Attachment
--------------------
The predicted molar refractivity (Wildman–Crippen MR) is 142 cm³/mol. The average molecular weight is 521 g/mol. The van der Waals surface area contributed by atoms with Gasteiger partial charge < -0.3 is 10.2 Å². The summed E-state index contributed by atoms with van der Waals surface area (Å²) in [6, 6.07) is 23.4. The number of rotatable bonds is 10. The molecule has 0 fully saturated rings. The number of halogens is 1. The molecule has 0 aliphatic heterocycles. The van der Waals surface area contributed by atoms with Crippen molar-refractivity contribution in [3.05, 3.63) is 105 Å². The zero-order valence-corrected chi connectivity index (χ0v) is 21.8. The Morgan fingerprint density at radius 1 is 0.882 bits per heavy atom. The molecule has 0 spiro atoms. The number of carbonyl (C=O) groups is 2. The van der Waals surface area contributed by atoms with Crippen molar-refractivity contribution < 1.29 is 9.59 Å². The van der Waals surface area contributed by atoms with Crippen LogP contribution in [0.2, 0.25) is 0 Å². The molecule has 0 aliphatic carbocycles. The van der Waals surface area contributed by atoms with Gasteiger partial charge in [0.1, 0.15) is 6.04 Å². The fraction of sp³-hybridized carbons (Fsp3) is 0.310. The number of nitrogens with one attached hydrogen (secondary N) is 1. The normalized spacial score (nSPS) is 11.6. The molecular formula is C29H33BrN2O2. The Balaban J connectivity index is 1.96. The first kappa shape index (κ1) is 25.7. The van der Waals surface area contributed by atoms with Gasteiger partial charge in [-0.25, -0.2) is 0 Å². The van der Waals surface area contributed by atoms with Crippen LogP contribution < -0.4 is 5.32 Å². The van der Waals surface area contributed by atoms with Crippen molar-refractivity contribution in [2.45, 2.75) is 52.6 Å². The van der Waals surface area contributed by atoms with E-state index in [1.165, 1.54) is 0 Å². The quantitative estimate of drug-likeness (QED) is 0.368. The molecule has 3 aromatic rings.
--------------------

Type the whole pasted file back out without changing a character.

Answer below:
The predicted molar refractivity (Wildman–Crippen MR) is 142 cm³/mol. The average molecular weight is 521 g/mol. The van der Waals surface area contributed by atoms with Gasteiger partial charge < -0.3 is 10.2 Å². The summed E-state index contributed by atoms with van der Waals surface area (Å²) in [6, 6.07) is 23.4. The number of rotatable bonds is 10. The molecule has 0 fully saturated rings. The number of halogens is 1. The molecule has 0 aliphatic heterocycles. The van der Waals surface area contributed by atoms with Crippen molar-refractivity contribution in [3.05, 3.63) is 105 Å². The zero-order valence-corrected chi connectivity index (χ0v) is 21.8. The Morgan fingerprint density at radius 1 is 0.882 bits per heavy atom. The molecule has 0 spiro atoms. The number of carbonyl (C=O) groups is 2. The van der Waals surface area contributed by atoms with Crippen molar-refractivity contribution < 1.29 is 9.59 Å². The van der Waals surface area contributed by atoms with Crippen LogP contribution in [0.2, 0.25) is 0 Å². The molecule has 0 aliphatic carbocycles. The van der Waals surface area contributed by atoms with Gasteiger partial charge in [0.1, 0.15) is 6.04 Å². The fraction of sp³-hybridized carbons (Fsp3) is 0.310. The number of nitrogens with one attached hydrogen (secondary N) is 1. The normalized spacial score (nSPS) is 11.6. The molecular formula is C29H33BrN2O2. The Balaban J connectivity index is 1.96. The first kappa shape index (κ1) is 25.7. The van der Waals surface area contributed by atoms with Gasteiger partial charge in [-0.25, -0.2) is 0 Å². The van der Waals surface area contributed by atoms with Crippen LogP contribution < -0.4 is 5.32 Å². The van der Waals surface area contributed by atoms with Crippen molar-refractivity contribution in [2.45, 2.75) is 52.6 Å². The van der Waals surface area contributed by atoms with E-state index in [1.165, 1.54) is 0 Å². The quantitative estimate of drug-likeness (QED) is 0.368. The molecule has 3 aromatic rings.